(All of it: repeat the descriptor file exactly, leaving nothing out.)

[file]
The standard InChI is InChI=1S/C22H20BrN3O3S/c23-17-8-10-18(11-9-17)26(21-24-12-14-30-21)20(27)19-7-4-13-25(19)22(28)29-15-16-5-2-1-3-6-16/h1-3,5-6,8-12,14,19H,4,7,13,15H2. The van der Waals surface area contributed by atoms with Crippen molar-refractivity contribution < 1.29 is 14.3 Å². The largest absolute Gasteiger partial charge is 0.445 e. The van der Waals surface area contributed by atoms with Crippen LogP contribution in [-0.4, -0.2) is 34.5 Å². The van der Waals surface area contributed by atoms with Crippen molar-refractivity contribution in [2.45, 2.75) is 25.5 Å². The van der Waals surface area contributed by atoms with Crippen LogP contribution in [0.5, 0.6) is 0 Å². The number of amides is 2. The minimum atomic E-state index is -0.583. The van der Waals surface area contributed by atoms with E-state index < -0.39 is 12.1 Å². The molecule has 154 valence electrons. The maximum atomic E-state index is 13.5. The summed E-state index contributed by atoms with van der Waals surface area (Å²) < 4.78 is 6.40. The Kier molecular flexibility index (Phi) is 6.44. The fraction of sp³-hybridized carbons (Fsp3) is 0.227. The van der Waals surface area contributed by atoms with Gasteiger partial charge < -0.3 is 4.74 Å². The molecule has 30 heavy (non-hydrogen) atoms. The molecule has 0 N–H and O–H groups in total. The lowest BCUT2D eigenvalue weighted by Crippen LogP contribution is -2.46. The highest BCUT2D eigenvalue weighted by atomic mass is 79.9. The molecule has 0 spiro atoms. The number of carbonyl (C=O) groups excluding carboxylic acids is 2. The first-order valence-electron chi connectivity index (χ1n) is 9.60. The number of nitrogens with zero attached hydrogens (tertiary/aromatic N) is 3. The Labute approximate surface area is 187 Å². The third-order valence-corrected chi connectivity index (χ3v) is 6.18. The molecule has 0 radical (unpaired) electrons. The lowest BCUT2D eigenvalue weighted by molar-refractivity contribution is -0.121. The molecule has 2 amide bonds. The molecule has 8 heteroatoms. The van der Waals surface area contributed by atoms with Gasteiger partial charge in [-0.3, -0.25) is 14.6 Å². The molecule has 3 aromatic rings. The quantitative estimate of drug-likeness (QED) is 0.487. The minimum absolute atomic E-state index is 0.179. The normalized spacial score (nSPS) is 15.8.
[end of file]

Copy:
The standard InChI is InChI=1S/C22H20BrN3O3S/c23-17-8-10-18(11-9-17)26(21-24-12-14-30-21)20(27)19-7-4-13-25(19)22(28)29-15-16-5-2-1-3-6-16/h1-3,5-6,8-12,14,19H,4,7,13,15H2. The van der Waals surface area contributed by atoms with Crippen molar-refractivity contribution < 1.29 is 14.3 Å². The largest absolute Gasteiger partial charge is 0.445 e. The van der Waals surface area contributed by atoms with Crippen LogP contribution in [-0.4, -0.2) is 34.5 Å². The van der Waals surface area contributed by atoms with Crippen molar-refractivity contribution in [2.45, 2.75) is 25.5 Å². The van der Waals surface area contributed by atoms with Crippen LogP contribution in [0.5, 0.6) is 0 Å². The number of amides is 2. The minimum atomic E-state index is -0.583. The van der Waals surface area contributed by atoms with E-state index < -0.39 is 12.1 Å². The molecule has 154 valence electrons. The maximum atomic E-state index is 13.5. The summed E-state index contributed by atoms with van der Waals surface area (Å²) < 4.78 is 6.40. The Kier molecular flexibility index (Phi) is 6.44. The fraction of sp³-hybridized carbons (Fsp3) is 0.227. The van der Waals surface area contributed by atoms with Gasteiger partial charge < -0.3 is 4.74 Å². The molecule has 30 heavy (non-hydrogen) atoms. The molecule has 0 N–H and O–H groups in total. The lowest BCUT2D eigenvalue weighted by Crippen LogP contribution is -2.46. The highest BCUT2D eigenvalue weighted by atomic mass is 79.9. The molecule has 0 spiro atoms. The number of carbonyl (C=O) groups excluding carboxylic acids is 2. The first-order valence-electron chi connectivity index (χ1n) is 9.60. The number of nitrogens with zero attached hydrogens (tertiary/aromatic N) is 3. The Labute approximate surface area is 187 Å². The third-order valence-corrected chi connectivity index (χ3v) is 6.18. The molecule has 0 radical (unpaired) electrons. The lowest BCUT2D eigenvalue weighted by molar-refractivity contribution is -0.121. The molecule has 2 amide bonds. The molecule has 8 heteroatoms. The van der Waals surface area contributed by atoms with Gasteiger partial charge in [-0.3, -0.25) is 14.6 Å². The molecule has 3 aromatic rings. The quantitative estimate of drug-likeness (QED) is 0.487. The minimum absolute atomic E-state index is 0.179. The normalized spacial score (nSPS) is 15.8.